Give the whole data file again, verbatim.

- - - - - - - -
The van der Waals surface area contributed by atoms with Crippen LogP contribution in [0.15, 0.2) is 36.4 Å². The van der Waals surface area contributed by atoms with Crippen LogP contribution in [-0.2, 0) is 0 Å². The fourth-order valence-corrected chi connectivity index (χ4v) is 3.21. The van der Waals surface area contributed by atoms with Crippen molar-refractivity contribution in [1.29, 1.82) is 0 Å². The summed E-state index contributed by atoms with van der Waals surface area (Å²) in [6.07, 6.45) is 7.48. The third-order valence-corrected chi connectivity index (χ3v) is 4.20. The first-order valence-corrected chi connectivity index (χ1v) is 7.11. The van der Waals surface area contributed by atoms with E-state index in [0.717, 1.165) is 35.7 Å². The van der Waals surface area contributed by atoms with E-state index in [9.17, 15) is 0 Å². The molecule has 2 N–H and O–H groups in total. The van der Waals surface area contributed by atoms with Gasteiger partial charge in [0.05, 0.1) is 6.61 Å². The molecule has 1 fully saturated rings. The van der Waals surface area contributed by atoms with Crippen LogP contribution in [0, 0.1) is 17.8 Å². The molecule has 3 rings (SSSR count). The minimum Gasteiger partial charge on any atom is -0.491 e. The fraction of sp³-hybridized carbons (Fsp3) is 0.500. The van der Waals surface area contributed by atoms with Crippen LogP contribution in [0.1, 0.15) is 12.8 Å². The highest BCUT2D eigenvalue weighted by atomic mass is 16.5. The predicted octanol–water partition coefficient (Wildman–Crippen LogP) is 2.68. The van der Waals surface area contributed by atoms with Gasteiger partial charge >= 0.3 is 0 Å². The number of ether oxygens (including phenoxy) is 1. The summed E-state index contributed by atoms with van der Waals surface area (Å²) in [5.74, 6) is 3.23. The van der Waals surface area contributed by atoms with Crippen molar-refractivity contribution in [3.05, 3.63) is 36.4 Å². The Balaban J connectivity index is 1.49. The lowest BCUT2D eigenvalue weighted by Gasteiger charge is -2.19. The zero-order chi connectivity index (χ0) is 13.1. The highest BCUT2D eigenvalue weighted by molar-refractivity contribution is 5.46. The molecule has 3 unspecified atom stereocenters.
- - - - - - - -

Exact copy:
The van der Waals surface area contributed by atoms with Crippen LogP contribution in [0.15, 0.2) is 36.4 Å². The van der Waals surface area contributed by atoms with Crippen LogP contribution in [-0.2, 0) is 0 Å². The fourth-order valence-corrected chi connectivity index (χ4v) is 3.21. The van der Waals surface area contributed by atoms with Crippen molar-refractivity contribution in [1.29, 1.82) is 0 Å². The summed E-state index contributed by atoms with van der Waals surface area (Å²) in [6.07, 6.45) is 7.48. The third-order valence-corrected chi connectivity index (χ3v) is 4.20. The first-order valence-corrected chi connectivity index (χ1v) is 7.11. The van der Waals surface area contributed by atoms with E-state index in [0.717, 1.165) is 35.7 Å². The van der Waals surface area contributed by atoms with E-state index in [9.17, 15) is 0 Å². The molecule has 2 N–H and O–H groups in total. The van der Waals surface area contributed by atoms with Gasteiger partial charge in [0.05, 0.1) is 6.61 Å². The molecule has 1 fully saturated rings. The van der Waals surface area contributed by atoms with Crippen LogP contribution in [0, 0.1) is 17.8 Å². The molecule has 3 rings (SSSR count). The minimum Gasteiger partial charge on any atom is -0.491 e. The fraction of sp³-hybridized carbons (Fsp3) is 0.500. The van der Waals surface area contributed by atoms with Crippen LogP contribution in [0.1, 0.15) is 12.8 Å². The highest BCUT2D eigenvalue weighted by atomic mass is 16.5. The predicted octanol–water partition coefficient (Wildman–Crippen LogP) is 2.68. The van der Waals surface area contributed by atoms with Gasteiger partial charge >= 0.3 is 0 Å². The number of ether oxygens (including phenoxy) is 1. The summed E-state index contributed by atoms with van der Waals surface area (Å²) in [5.74, 6) is 3.23. The van der Waals surface area contributed by atoms with Crippen molar-refractivity contribution in [3.05, 3.63) is 36.4 Å². The Balaban J connectivity index is 1.49. The lowest BCUT2D eigenvalue weighted by Gasteiger charge is -2.19. The zero-order chi connectivity index (χ0) is 13.1. The highest BCUT2D eigenvalue weighted by molar-refractivity contribution is 5.46. The molecule has 3 unspecified atom stereocenters.